State v. Klosterman

Decision Date25 March 1982
Docket NumberCr. N
PartiesSTATE of North Dakota, Plaintiff and Appellee, v. Howard Mark KLOSTERMAN, Defendant and Appellant. o. 796.
CourtNorth Dakota Supreme Court

Ronald W. McBeth, Asst. State's Atty., Wahpeton, for plaintiff and appellee.

Christian M. Anderson, Wahpeton, for defendant and appellant.

SAND, Justice.

The defendant Howard Mark Klosterman appealed from a district court judgment resulting from a jury verdict of guilty of the crime of possession of stolen property, a class C felony. 1

After receiving complaints from Ken Frolek and Doug Heitkamp concerning missing automotive equipment and tools, the Richland County sheriff's office conducted an investigation which culminated in the prosecution of the instant action. The affidavit in support of the search warrant 2 reflects that Frolek and Heitkamp had previously reported to deputy sheriff Robert Johnson that they had caught Klosterman stealing parts and equipment from their properties, and they expressed suspicion that he was involved in the latest thefts. The latest items reported stolen included a transmission, two black bucket seats, automotive carpeting, tools, wrenches, and a blue deck lid. Armed with this information concerning the reported stolen property Johnson went to the Mark Klosterman farm near Barney, North Dakota. Mark Klosterman is the father of Howard Mark Klosterman. The facts developed before us reflect that Howard Mark Klosterman assembled and dismantled automobiles in the farmyard area of his father's farm.

At the Mark Klosterman farm, deputy sheriff Johnson was met by Howard's mother, Mrs. Mark Klosterman. He informed her that her son was suspected of stealing some automotive parts and asked to look around. She agreed and consented to a search of the farmyard. During this search, the deputy sheriff observed two black bucket seats and a blue deck lid which resembled those reported stolen and which he believed were stolen. Deputy sheriff Johnson informed Mrs. Klosterman of his belief and she advised him that a search warrant was needed for any further search. The deputy sheriff then left the Mark Klosterman farm and went to the county judge to secure a search warrant which was based upon his affidavit. (See footnote 2.)

After securing a search warrant, 3 deputy sheriff Johnson returned to the Mark Klosterman farm with the head of security at the North Dakota State School of Science, Donald Sebo, and Frolek and Heitkamp. The farmyard and outbuildings were searched and several items identified as stolen by the complainants were seized. The items initially seized included two utility lawnwheels valued at $25, one black bucket seat, and several tools stolen from the North Dakota State School of Science. As it subsequently turned out, the two black bucket seats and blue deck lid observed by Johnson earlier were not stolen property, but a black bucket seat reported stolen was seized. A copy of the search warrant and a copy of the inventory of the items seized was given to Mrs. Klosterman. Thereafter Klosterman was arrested, read his rights, and brought to the county law enforcement center. He later signed a statement of his rights and made a statement concerning the thefts, pursuant to which the other black bucket seat was recovered, as well as a fender valued at $100. The testimony reflects that the two black bucket seats were valued at $100.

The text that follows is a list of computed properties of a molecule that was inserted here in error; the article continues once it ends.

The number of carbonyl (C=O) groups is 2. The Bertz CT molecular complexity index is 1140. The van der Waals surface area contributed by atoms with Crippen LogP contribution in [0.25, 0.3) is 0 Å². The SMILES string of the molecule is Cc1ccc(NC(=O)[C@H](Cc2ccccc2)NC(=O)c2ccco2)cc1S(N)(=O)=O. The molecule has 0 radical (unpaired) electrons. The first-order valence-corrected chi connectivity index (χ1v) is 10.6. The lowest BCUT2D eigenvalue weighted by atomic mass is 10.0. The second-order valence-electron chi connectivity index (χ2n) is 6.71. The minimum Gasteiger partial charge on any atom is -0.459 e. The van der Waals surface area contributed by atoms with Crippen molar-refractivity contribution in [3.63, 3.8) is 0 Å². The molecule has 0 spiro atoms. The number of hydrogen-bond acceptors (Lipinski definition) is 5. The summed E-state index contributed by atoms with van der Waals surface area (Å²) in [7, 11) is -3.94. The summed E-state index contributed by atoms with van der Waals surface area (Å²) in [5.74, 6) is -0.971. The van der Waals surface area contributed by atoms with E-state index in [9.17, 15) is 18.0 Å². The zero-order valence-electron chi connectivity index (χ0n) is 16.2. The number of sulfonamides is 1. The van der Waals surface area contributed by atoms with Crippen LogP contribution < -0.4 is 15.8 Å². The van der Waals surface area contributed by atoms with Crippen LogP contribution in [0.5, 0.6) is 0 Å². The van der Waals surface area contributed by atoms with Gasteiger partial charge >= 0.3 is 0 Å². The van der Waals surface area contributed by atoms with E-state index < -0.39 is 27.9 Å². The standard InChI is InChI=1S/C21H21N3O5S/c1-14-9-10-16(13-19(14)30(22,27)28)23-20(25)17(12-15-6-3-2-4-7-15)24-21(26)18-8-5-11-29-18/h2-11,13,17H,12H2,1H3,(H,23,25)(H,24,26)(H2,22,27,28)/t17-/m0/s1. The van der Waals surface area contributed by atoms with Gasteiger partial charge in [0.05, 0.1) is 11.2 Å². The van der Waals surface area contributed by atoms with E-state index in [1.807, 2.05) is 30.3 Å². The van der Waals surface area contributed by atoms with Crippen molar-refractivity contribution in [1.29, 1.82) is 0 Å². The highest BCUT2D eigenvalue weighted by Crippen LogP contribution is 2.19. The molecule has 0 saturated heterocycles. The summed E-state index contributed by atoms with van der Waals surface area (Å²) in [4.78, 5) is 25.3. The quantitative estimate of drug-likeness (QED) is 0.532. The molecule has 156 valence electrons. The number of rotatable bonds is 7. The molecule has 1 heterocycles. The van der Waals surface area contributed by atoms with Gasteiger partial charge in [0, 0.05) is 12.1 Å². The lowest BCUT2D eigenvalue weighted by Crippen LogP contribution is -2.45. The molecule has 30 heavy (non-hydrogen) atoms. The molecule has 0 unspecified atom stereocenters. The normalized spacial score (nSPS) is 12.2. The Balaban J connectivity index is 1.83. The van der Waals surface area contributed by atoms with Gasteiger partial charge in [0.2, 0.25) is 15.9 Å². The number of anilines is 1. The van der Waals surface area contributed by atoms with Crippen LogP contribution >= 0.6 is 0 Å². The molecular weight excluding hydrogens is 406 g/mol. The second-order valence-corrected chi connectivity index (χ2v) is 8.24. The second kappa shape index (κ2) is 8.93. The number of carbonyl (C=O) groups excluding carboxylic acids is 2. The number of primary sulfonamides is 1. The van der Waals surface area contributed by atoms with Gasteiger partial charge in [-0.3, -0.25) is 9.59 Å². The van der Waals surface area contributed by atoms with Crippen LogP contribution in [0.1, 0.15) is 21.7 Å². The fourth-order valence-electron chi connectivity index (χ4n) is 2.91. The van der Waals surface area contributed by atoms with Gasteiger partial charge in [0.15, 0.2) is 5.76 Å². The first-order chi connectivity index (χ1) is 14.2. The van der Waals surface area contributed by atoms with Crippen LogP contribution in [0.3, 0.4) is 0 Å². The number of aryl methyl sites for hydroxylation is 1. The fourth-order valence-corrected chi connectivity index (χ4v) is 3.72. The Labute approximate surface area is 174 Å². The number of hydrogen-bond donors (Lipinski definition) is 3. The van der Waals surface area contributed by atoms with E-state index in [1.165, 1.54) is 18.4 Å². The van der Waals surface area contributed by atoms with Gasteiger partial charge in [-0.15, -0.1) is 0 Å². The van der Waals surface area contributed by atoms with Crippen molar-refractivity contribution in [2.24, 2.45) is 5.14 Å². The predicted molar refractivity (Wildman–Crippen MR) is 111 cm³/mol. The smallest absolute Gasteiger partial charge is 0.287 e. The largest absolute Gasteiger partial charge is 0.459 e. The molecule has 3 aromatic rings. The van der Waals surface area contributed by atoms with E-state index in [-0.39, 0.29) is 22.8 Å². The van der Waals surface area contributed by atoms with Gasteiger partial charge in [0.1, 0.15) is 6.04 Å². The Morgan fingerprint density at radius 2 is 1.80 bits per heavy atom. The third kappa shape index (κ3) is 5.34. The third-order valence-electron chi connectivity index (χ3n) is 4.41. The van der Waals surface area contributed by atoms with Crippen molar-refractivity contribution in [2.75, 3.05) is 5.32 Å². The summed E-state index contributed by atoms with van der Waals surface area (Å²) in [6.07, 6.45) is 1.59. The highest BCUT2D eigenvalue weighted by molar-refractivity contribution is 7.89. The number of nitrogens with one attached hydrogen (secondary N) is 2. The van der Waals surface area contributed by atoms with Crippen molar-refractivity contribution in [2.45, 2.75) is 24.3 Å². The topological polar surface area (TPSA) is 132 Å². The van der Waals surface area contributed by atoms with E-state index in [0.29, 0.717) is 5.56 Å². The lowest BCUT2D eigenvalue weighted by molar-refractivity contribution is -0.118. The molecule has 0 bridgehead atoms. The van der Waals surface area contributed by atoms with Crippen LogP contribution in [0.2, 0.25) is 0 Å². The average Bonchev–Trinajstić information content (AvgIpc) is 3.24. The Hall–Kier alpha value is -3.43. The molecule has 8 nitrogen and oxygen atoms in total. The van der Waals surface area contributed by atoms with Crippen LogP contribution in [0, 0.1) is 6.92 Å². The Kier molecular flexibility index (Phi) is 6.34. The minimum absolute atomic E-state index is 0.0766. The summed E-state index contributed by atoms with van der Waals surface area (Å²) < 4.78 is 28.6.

At the time of the search and seizure Klosterman lived in Breckenridge, Minnesota, not on the Klosterman farm. He was present during the search, and volunteered additional statements incriminating himself. Formal criminal charges were made. The items seized pursuant to the search warrant were introduced into evidence at trial over Klosterman's motion to suppress, and a 12-man jury found him guilty. Judgment was entered and Klosterman appealed to this Court.

The defendant contends that his constitutional right to be secure from an unreasonable search and seizure was violated by the issuance and execution of the search warrant which was not supported by probable cause and by the subsequent use of the evidence obtained as a result of this search at his trial.

Initially we must consider a question which was briefly discussed during oral argument. This question concerns whether or not Klosterman can constitutionally challenge the search of the Mark Klosterman farm.

The United States Supreme Court in United States v. Salvucci, 448 U.S. 83, 85, 100 S.Ct. 2547, 2549, 65 L.Ed.2d 619, 623 (1980), recently dealt with standing in cases involving crimes with possession as an element, and held that "defendants charged with crimes of possession may only claim the benefits of the exclusionary rule if their own Fourth Amendment rights have in fact been violated." 4 Thus, a determination of whether of not Klosterman has standing to challenge the search requires asking whether or not he had an expectation of privacy in the area searched.